My blog today continues with a look at the life of the Russian painter, Zinaida Serebriakova.  At the end of my last entry I told you that she and her family’s life had been turned upside down by the onset of the October Bolshevik Revolution in 1917.  Lenin, who was the leader of the Bolsheviks, wanted to keep the peasant classes on his side so when he made his attempt to overthrow the provisional Russian government, he ensured the neutrality of the peasants by offering them land, owned by the aristocracy.  The Revolution saw the riches, property and lands owned by the aristocratic classes being taken from them by the Bolsheviks and redistributed to the peasants.   That October, Serebriakova had been living at her family estate of Neskuchnoye when the Bolshevik forces descended upon her and her family.  When it was all over the reserves of Neskuchnoye had been plundered and the family was left without food.   Zinaida was left with nothing – no income, no husband, for he had been dragged off by the Bolsheviks and jailed and would die of typhus, which he contracted during incarceration, two years later.  Notwithstanding the fact that she was penniless and had no means to earn money, she was responsible for the upbringing of her four children as well as having to care for her widowed mother.    Zinaida was forced to give up oil painting in favour of the less expensive techniques of charcoal and pencil sketching

Zinaida eventually managed to get some work at the Kharkov Archaeological Museum, where she made pencil drawings of the exhibits.   In December 1920 she and her family went to live with her grandfather who had an apartment in Petrograd.    Petrograd had formerly been known as St Petersburg but when World War I broke out in August 1914 it was decided to change the name of the Russian capital from the Germanic  St. Petersburg to the more Russian equivalent, Petrograd.  It was not until 1991, with the collapse of the Soviet Union, that the city reverted back to the name of St Petersburg.   Because of a Bolshevik dictate which stated that all inhabitants of private apartments had to share their living space with other people, Zinaida found herself sharing her lodgings with artists from the Moscow Art Theatre.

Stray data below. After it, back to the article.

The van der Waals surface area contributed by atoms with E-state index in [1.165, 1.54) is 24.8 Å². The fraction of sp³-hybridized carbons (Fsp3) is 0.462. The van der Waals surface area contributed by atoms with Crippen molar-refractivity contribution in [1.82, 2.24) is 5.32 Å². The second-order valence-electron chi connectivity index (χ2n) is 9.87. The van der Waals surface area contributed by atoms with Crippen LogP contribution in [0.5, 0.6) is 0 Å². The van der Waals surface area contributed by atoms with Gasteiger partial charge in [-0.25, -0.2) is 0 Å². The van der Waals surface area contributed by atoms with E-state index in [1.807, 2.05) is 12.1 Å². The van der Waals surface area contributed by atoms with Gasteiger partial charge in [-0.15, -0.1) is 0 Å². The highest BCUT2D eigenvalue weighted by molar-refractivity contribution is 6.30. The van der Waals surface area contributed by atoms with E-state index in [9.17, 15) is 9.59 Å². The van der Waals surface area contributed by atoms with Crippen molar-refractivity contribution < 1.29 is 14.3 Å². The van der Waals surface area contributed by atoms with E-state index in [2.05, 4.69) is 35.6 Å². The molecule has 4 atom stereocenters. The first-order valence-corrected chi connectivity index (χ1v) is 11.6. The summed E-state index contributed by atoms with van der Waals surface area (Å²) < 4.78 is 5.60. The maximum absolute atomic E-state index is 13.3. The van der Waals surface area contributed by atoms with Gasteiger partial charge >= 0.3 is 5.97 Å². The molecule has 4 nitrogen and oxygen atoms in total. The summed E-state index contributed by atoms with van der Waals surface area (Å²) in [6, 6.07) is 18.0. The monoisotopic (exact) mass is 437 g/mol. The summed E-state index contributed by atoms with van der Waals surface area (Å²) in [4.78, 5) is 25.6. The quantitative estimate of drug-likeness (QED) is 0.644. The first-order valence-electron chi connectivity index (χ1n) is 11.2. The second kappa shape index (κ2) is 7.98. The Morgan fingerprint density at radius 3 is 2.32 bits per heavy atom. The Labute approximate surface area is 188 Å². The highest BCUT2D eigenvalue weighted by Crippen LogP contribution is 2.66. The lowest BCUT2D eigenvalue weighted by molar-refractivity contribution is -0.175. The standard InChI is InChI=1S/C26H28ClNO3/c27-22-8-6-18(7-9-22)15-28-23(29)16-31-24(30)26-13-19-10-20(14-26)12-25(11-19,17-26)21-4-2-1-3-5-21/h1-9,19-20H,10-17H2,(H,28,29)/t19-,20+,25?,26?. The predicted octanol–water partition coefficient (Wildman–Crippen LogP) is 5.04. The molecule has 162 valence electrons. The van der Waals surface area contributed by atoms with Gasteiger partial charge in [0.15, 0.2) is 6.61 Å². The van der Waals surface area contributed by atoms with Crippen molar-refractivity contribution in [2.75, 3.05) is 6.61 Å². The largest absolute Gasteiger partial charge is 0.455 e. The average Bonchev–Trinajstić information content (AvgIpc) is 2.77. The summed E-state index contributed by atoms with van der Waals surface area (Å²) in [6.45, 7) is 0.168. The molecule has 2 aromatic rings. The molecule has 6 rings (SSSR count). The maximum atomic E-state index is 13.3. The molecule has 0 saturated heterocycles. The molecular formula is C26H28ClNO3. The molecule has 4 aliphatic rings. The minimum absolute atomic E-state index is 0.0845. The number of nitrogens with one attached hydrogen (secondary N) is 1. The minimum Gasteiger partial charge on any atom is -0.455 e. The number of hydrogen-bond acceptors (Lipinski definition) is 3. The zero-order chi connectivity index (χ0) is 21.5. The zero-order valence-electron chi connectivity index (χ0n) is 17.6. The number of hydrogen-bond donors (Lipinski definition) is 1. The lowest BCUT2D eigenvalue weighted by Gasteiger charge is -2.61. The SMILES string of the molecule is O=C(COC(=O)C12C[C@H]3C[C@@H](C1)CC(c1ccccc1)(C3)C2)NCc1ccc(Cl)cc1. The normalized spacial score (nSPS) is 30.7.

In Ballet Dressing Room (Big Ballerinas) by Zinaida Serebriakova (1922)
In Ballet Dressing Room (Big Ballerinas) by Zinaida Serebriakova (1922)

Serebriakova’s work during this period focused on theatre life. It was around this time that her daughter Tatyana became interested in ballet and her mother managed to get her enrolled at the prestigious ballet school of the Imperial Mariinsky Theatre, the home of the Russian Ballet, where Zinaida’s uncle, Alexander Benois was the scenic director.   Much of Zinaida’s time was absorbed by the theatre and she produced a series of exquisite pastels on the balletic life at the theatre.  Many of her works showed young ballerinas in their dressing room preparing to go on stage.

In 1924 Zinaida Serebriakova got the offer of work in Paris and with some financial help from her uncle Alexander Benois, she left St Petersburg and headed to the French capital, leaving behind her four children with her ailing mother.  A few years later Zinaida managed to bring her son Alexander and her daughter Katya to live with her in Paris but her son Yevgenyi and her daughter Tatiana had to remain in Russia with their grandmother, and it was not until 1960 that she was able to have Tatiana visit her in Paris.

Zinaida was now one of many Russian exiles living in Paris who could not return to her homeland.   She earned a living by painting society portraits. Her children also often featured in her work, and her daughter often posed in the nude.   She also painted other female models, reclining in her studio with patterned wraps and decorative drapes. These works were of a very informal nature and often highly erotic.  According to her daughter Ekaterina these nude studies were probably the most intimate images of the female body in Russian art.   She later wrote:

“…The female nude was mother’s favourite subject. While she was in Russia young peasant women would pose for her. In Paris her friends would come over to her studio, drink a cup of tea, then they would stay and pose for her. They were not the professional models that you might find in Montparnasse and maybe this is the reason why they are so natural and graceful…”

Sleeping Nude (Katya).by Zinaida Serebriakova (1934)
Sleeping Nude (Katya).by Zinaida Serebriakova (1934)